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Shifter (bicycle part)

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Title: Shifter (bicycle part)  
Author: World Heritage Encyclopedia
Language: English
Subject: Derailleur gears, Electronic gear-shifting system, Hub gear, Bicycle gearing, Bicycle drivetrain systems
Collection: Bicycle Parts
Publisher: World Heritage Encyclopedia

Shifter (bicycle part)

A twist-style seven-speed indexed shifter made by SRAM
A pair of Suntour down tube shifters.
A right (rear) Shimano 7-speed below-the-bar shifter with integrated brake lever.
A pair of stem mounted shifters.
A 3-speed shifter on a Triumph.
A bar-end shifter.
Shimano 9-speed STI levers
Shimano above-the-bar levers.

A bicycle shifter or gear control or gear levers is a component used to control the gearing mechanisms and select the desired gear ratio. Typically, they operate either a derailleur mechanism or an internal hub gear mechanism. In either case, the control is operated by moving a cable that connects the shifter to the gear mechanism. Shifters are mounted on the down tube of the frame, stem, or various locations on the handlebars. Manufacturers of shifters include Shimano, Campagnolo, Microshift, Sturmey Archer, and SRAM.

Shifter controls are mounted so that the right shifter controls the rear derailleur and the left shifter controls the front derailleur. For hub gears, the control is also mounted on the right.

Various shifters designs have included friction shifters and index shifters, which do not require fine-tuning during a gear change, as well as shifters integrated with the brake controls.


  • Friction shifting 1
  • Index shifting 2
  • Shifter designs 3
  • Combined brake and shift levers 4
    • Advantages 4.1
    • Disadvantages 4.2
  • Variations 5

Friction shifting

Originally, gear control levers consisted of a simple lever. Changing gears required pushing or pulling the lever so that the derailleur would move the chain to a different sprocket on the rear hub. The cyclist would need to adjust the lever to center the chain on the sprocket.

This system started out with 2 or 3 sprockets, and by the 1970s had developed to 5 and 6 sprockets. Many inexperienced cyclists, especially those who started in the US 1970s bike boom, found it difficult to change gear accurately. Typical difficulties included gear changes that left the chain in between two sprockets, which causes noisy rattles, or undesired and unexpected gear changes. However, many experienced cyclists still prefer friction gears for their simplicity and long-term reliability, as well as the ability to mix and match components from different manufacturers without the compatibility issues of indexing systems. Another benefit of friction shifting is the ability to shift from the lowest to highest gear in one simple motion. In addition, the introduction of ramped freewheel sprockets (such as Shimano's Hyperglide system) and derailleurs with floating jockey wheels has made accurate gear changes much easier than previously. Friction or ratcheting shifters remain popular for front derailleurs, since only two or three chainrings are used, and allow trimming of the front derailleur.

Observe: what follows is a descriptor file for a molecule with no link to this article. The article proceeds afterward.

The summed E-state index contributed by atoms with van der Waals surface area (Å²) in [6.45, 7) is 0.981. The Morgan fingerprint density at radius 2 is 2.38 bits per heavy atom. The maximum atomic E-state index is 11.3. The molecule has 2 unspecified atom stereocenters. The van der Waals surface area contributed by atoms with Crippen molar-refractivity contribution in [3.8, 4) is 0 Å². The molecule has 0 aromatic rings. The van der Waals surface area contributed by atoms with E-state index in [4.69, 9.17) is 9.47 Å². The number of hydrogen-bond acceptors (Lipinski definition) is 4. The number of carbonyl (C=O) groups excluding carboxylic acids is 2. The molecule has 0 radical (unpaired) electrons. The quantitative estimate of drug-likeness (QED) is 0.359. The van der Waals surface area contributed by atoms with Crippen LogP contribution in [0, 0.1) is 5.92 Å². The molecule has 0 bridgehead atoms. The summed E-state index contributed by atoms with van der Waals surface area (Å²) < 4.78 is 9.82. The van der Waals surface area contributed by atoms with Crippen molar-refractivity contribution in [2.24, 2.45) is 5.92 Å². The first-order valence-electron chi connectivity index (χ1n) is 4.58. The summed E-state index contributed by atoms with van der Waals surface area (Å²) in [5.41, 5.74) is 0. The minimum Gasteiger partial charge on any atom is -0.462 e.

Index shifting

Index shifting is a system where the control has discrete stops. Hub gears by design are indexed, but for derailleur systems, indexing was an innovation. Each stop corresponds to one position of the derailleur. This allows the cyclist to change gear without having to adjust each time, as in friction shifting.

The first successful indexed shifting system was the Shimano Index Shifting or SIS, introduced in 1984 on the 6-speed Dura-Ace racing groupset. This made it near impossible to misshift, but at the expense of having more difficult initial adjustment. Most modern bikes made today are equipped with index shifting. Prior to this, Shimano had sold a system called Positron, in which the indexing mechanism was placed in the derailleur; however this system was only targeted at cheaper bicycles and gained a bad reputation. In all modern indexed shifting systems, the indexing mechanism is placed in the shifters.

Index shifter styles include twist shifters, trigger shifters (such as Shimano's Rapidfire design), shifters integrated with brake levers, levers mounted on the downtube, and bar-end controls. A twist shifter is mounted in line with the handlebar grips. Shifting is controlled by rotating the grip of the shifter. Trigger shifters have separate levers that change gears to the next gear up or down. Early indexed shifters could be used in friction mode for backwards compatibility, but this feature is no longer common.

New mountain bicycles use either twist shifters or trigger shifters. Older mountain bicycles may have thumb shifters, often indexed for the rear derailleur and friction for the front. Shimano's Deore, LX, XT, and XTR mountain groupsets include combined brake/shift controls, called Dual-control. Moving the brake lever perpendicular to the direction to control the brakes operates the shift mechanism.